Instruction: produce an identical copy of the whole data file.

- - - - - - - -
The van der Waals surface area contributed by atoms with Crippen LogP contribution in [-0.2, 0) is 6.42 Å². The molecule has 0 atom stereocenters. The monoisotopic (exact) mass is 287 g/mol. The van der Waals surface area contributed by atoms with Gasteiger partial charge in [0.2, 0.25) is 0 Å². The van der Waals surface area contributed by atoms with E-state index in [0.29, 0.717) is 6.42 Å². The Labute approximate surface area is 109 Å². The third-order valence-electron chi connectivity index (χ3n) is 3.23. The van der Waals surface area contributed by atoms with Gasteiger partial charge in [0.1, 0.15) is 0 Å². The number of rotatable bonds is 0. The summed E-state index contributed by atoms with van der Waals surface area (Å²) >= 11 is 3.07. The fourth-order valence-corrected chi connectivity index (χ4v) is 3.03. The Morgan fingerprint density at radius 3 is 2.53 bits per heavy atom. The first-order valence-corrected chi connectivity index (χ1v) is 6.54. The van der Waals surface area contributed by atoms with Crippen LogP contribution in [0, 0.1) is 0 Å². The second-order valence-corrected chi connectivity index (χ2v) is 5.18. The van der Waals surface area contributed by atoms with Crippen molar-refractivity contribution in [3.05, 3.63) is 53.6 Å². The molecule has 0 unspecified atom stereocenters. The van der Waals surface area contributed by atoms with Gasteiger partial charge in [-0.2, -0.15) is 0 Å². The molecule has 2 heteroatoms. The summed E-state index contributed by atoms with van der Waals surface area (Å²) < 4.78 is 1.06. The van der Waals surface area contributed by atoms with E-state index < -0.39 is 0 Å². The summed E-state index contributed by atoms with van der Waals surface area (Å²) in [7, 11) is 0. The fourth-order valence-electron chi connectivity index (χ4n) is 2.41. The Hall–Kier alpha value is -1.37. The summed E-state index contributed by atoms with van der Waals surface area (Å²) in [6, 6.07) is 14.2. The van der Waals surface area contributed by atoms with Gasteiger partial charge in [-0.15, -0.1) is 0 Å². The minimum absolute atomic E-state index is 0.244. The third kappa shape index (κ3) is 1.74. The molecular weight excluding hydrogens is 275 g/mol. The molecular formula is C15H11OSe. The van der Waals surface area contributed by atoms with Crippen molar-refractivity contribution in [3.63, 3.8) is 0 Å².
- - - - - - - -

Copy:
The van der Waals surface area contributed by atoms with Crippen LogP contribution in [-0.2, 0) is 6.42 Å². The molecule has 0 atom stereocenters. The monoisotopic (exact) mass is 287 g/mol. The van der Waals surface area contributed by atoms with Gasteiger partial charge in [0.2, 0.25) is 0 Å². The van der Waals surface area contributed by atoms with E-state index in [0.29, 0.717) is 6.42 Å². The Labute approximate surface area is 109 Å². The third-order valence-electron chi connectivity index (χ3n) is 3.23. The van der Waals surface area contributed by atoms with Gasteiger partial charge in [0.1, 0.15) is 0 Å². The number of rotatable bonds is 0. The summed E-state index contributed by atoms with van der Waals surface area (Å²) >= 11 is 3.07. The fourth-order valence-corrected chi connectivity index (χ4v) is 3.03. The Morgan fingerprint density at radius 3 is 2.53 bits per heavy atom. The first-order valence-corrected chi connectivity index (χ1v) is 6.54. The van der Waals surface area contributed by atoms with Crippen LogP contribution in [0, 0.1) is 0 Å². The second-order valence-corrected chi connectivity index (χ2v) is 5.18. The van der Waals surface area contributed by atoms with Crippen molar-refractivity contribution in [3.05, 3.63) is 53.6 Å². The molecule has 0 unspecified atom stereocenters. The van der Waals surface area contributed by atoms with Gasteiger partial charge in [-0.2, -0.15) is 0 Å². The molecule has 2 heteroatoms. The summed E-state index contributed by atoms with van der Waals surface area (Å²) < 4.78 is 1.06. The van der Waals surface area contributed by atoms with E-state index < -0.39 is 0 Å². The summed E-state index contributed by atoms with van der Waals surface area (Å²) in [7, 11) is 0. The fourth-order valence-electron chi connectivity index (χ4n) is 2.41. The Hall–Kier alpha value is -1.37. The summed E-state index contributed by atoms with van der Waals surface area (Å²) in [6, 6.07) is 14.2. The van der Waals surface area contributed by atoms with Gasteiger partial charge in [-0.15, -0.1) is 0 Å². The minimum absolute atomic E-state index is 0.244. The third kappa shape index (κ3) is 1.74. The molecular weight excluding hydrogens is 275 g/mol. The molecular formula is C15H11OSe. The van der Waals surface area contributed by atoms with Crippen molar-refractivity contribution in [3.63, 3.8) is 0 Å².